Officials with the Washington Football Team allegedly circulated explicit “outtakes” of the team's cheerleaders filmed during the making of a 2008 swimsuit calendar without their knowledge or consent, former staffers told The Washington Post.
The footage contains 10 minutes of outtakes involving the women accidentally, briefly exposing their nipples, which former lead broadcaster Larry Michael allegedly referred to as “the good bits,” according to former staffer Brad Baker.
Baker alleged to the Post that Michael instructed staffers to make the video for team owner Dan Snyder.
“Larry said something to the effect of, ‘We have a special project that we need to get done for the owner today: He needs us to get the good bits of the behind-the-scenes video from the cheerleader shoot onto a DVD for him,’” Baker, who was a broadcast producer for the team at the time, told the newspaper.
Michael denied he asked staffers to make the video, according to the Post.
“Nothing can be further from the truth. I was never asked to nor did I ask someone to compile videos as you described,” Michael said.
The Post obtained a copy of the video and a similar one containing comprising outtakes from the cheerleaders’ 2010 shoot in the Dominican Republic.
A former broadcasting producer for the team recalled being directed to make a DVD of the 2010 footage titled “For Executive Meeting.” The producer did not remember if Snyder was specifically mentioned.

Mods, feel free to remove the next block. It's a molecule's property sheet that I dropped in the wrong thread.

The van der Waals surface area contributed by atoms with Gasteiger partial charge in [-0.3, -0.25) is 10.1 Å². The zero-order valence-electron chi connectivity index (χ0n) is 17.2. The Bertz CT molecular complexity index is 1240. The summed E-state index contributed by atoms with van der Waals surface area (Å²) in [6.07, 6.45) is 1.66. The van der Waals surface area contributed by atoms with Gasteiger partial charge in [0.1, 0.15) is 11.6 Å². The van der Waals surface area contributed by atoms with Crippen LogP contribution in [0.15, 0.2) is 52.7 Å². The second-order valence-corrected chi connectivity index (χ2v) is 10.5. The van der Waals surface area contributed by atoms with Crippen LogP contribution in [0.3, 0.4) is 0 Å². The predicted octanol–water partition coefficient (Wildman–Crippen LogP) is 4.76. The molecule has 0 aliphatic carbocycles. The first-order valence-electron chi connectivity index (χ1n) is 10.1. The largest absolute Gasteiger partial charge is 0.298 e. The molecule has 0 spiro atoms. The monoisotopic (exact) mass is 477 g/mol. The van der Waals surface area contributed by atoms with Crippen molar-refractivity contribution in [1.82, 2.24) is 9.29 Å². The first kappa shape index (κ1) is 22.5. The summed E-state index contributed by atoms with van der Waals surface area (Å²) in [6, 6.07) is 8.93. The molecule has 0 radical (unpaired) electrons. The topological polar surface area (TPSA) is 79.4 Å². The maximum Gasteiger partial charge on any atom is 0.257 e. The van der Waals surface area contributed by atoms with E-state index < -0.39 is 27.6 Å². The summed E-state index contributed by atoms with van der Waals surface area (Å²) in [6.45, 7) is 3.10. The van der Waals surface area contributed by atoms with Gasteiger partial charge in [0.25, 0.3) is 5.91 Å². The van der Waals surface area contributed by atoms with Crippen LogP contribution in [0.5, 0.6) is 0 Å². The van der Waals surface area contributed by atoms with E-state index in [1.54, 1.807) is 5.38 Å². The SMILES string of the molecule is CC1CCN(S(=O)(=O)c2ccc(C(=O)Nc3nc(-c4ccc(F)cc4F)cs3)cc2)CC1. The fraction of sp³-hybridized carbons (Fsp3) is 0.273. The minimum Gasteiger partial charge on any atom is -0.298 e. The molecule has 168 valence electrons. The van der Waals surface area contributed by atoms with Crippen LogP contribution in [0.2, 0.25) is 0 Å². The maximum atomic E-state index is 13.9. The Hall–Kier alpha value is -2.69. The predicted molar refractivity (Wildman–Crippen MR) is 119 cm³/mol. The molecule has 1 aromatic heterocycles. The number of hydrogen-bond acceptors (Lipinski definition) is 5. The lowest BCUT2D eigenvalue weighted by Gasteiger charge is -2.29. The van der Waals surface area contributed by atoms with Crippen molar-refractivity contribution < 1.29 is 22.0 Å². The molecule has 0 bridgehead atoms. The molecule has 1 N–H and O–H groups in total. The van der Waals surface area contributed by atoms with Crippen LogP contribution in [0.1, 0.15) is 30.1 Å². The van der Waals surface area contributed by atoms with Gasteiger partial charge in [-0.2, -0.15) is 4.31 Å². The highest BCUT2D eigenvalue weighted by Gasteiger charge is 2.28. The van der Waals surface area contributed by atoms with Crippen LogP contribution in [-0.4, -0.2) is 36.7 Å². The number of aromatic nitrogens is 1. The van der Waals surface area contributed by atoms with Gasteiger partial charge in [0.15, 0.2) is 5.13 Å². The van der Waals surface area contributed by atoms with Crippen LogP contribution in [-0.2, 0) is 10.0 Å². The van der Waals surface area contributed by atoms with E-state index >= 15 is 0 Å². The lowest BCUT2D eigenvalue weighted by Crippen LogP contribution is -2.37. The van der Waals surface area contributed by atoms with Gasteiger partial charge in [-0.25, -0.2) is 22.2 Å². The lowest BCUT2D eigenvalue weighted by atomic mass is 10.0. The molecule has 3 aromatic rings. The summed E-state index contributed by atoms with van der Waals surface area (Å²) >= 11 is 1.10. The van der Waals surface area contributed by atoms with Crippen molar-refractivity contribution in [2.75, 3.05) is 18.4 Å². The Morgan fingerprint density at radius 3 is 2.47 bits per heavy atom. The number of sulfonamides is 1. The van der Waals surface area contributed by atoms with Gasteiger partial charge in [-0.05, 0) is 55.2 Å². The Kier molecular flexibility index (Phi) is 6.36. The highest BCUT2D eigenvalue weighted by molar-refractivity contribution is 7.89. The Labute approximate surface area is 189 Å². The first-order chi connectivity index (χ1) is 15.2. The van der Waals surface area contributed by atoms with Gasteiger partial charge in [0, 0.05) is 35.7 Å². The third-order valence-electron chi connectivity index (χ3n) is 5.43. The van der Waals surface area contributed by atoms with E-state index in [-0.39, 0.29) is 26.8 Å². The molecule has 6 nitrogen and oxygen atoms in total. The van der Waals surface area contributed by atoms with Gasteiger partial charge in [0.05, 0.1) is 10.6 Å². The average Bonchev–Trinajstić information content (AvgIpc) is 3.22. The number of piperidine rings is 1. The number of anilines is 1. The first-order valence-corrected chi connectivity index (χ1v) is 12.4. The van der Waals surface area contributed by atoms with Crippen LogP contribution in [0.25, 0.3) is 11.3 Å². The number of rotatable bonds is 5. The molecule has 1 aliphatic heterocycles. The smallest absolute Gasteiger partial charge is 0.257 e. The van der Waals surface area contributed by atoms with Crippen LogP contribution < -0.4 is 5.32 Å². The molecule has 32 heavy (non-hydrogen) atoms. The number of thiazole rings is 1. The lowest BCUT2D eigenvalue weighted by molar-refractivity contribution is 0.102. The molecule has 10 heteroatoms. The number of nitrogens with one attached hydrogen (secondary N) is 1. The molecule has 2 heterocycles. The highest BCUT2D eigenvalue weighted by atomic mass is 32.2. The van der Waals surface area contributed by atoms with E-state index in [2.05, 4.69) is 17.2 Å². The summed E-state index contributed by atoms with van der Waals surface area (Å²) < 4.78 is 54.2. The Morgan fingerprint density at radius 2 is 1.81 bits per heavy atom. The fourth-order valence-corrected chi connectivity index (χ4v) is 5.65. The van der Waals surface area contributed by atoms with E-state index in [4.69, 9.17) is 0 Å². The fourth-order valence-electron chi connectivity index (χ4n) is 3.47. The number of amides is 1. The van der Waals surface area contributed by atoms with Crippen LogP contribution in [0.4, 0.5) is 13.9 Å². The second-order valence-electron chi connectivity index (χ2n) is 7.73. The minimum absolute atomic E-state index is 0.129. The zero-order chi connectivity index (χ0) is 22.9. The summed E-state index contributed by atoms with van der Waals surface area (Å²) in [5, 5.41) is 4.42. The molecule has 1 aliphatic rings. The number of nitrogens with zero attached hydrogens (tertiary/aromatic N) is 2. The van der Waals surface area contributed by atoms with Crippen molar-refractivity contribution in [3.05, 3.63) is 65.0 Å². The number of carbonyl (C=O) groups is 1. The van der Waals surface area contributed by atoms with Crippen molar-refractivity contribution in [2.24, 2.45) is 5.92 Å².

Snyder denied the allegations in a statement, accusing the Post of writing a “hit job” and saying “it is clear that there are other negative agendas at work in this reporting.” In the statement, the team owner also conceded being “too hands off as an owner” and “allow[ing] others to have day-to-day control to the detriment of our organization.”
Statement from Dan Snyder in response to the allegations in today’s Washington Post: pic.twitter.com/vuvfUAO4q0— Adam Schefter (@AdamSchefter) August 26, 2020
The report comes just over a month after 15 women reported sexual harassment or verbal abuse while working for the team between 2006 and 2019. None of them accused either Snyder or longtime ex-team president Bruce Allen of misconduct but said they were likely aware of the alleged activity.